Estera Migdalska's Soviet ID

Estera Migdalska's Soviet ID
  • Photo taken in:
    Country name at time of photo:
    Country name today:
This is my ID from the USSR. I got it when I was 16. I had a lot of problems with my return to Poland because I obtained Russian citizenship. In 1946 I was taken care of by Aunt Roza Gershleibovna Sudman and I left with her family from Balanda to Proskurov. In Proskurov, we lived in a single house, but everyone had a place, a room, for themselves. The house had no sewer system, it was awful, old. Roza's parents were Orthodox Jews. In principle, they observed all the rules and bans. Roza's father was some kind of an activist at the community. Aunt Roza, though they had the money to pay for it, completed only seven grades and was unable to enlist for any high school because Jews weren't admitted. Her younger brother and younger sister several years later completed their high schools and graduate studies without difficulty. So not only I did find myself among Jews again, I found myself back in the Jewish tradition. During the war, they observed only so many Jewish traditions they could, so as not to starve, and, in fact, it was permitted in such circumstances; Roza's father certainly didn't take his kippah off, he observed what he could. When we returned to Proskurov, Grandfather Hersz went to the synagogue again, he was the ritual butcher. He was the butcher and also the man in charge of circumcising children. For Yom Kippur, the whole family fasted. I was already past the age that exempts you from fasting so I fasted as well. In 1947 Uncle Uncle then starts efforts to bring me back, I also start efforts to be repatriated. But repatriation has officially ended. Efforts for me to be able to repatriate continue for a year, until 1947. In late 1947, an official letter arrives for the Proskurov education department to escort me to a gathering point near Moscow where the remaining formalities will be completed. That gathering point is a children's home, there isn't much to eat, but there are children, orphans of some high-ranking officers, there's a school, there are music classes. We are a group of perhaps 15 kids. From small children to three older girls roughly of my age, and one more older girl from Bialystok.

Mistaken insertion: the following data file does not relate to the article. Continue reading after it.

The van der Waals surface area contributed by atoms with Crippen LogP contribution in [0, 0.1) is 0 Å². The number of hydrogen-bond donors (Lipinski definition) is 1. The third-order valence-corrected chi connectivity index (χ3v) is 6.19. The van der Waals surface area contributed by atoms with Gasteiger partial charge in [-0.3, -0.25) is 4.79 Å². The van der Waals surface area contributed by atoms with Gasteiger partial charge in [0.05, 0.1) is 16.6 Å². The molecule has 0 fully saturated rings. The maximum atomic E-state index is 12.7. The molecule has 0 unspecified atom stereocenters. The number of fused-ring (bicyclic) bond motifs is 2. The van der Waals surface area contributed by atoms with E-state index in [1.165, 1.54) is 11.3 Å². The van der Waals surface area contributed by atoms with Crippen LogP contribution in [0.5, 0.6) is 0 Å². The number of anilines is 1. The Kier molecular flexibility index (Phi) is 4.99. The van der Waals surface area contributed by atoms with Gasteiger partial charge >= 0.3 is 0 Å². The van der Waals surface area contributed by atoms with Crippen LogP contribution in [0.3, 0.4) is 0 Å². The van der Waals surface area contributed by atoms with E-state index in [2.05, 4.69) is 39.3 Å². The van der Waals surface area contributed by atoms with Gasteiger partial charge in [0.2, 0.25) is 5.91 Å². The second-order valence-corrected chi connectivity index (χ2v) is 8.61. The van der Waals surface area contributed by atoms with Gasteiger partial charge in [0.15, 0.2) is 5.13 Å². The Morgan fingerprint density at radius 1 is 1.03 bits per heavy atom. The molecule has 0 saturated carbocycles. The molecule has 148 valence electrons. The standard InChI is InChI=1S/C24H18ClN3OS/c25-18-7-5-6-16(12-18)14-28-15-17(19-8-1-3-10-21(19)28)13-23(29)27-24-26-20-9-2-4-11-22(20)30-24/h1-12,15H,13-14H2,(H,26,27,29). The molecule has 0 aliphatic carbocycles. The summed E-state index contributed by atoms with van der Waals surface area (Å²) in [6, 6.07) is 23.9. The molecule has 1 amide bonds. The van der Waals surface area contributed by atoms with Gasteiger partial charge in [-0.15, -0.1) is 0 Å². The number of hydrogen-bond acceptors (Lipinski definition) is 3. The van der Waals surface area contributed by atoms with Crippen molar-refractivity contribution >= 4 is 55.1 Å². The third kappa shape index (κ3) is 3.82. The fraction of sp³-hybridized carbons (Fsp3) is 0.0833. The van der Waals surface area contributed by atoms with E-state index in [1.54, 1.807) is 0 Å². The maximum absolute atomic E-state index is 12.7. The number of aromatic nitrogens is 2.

Interview details

Interviewee: Estera Migdalska
Anna Szyba
Month of interview:
Year of interview:
Warsaw, Poland


Estera Migdalska
Year of birth:
City of birth:
Country name at time of birth:
after WW II:
Family names
  • Previous family name: 
    Year of changing: 
    Reason for changing: 

Additional Information

Also interviewed by:
USC Shoah Foundation Institute for Visual History and Education
Date of interview:

More photos from this country

glqxz9283 sfy39587stf02 mnesdcuix8
glqxz9283 sfy39587stf03 mnesdcuix8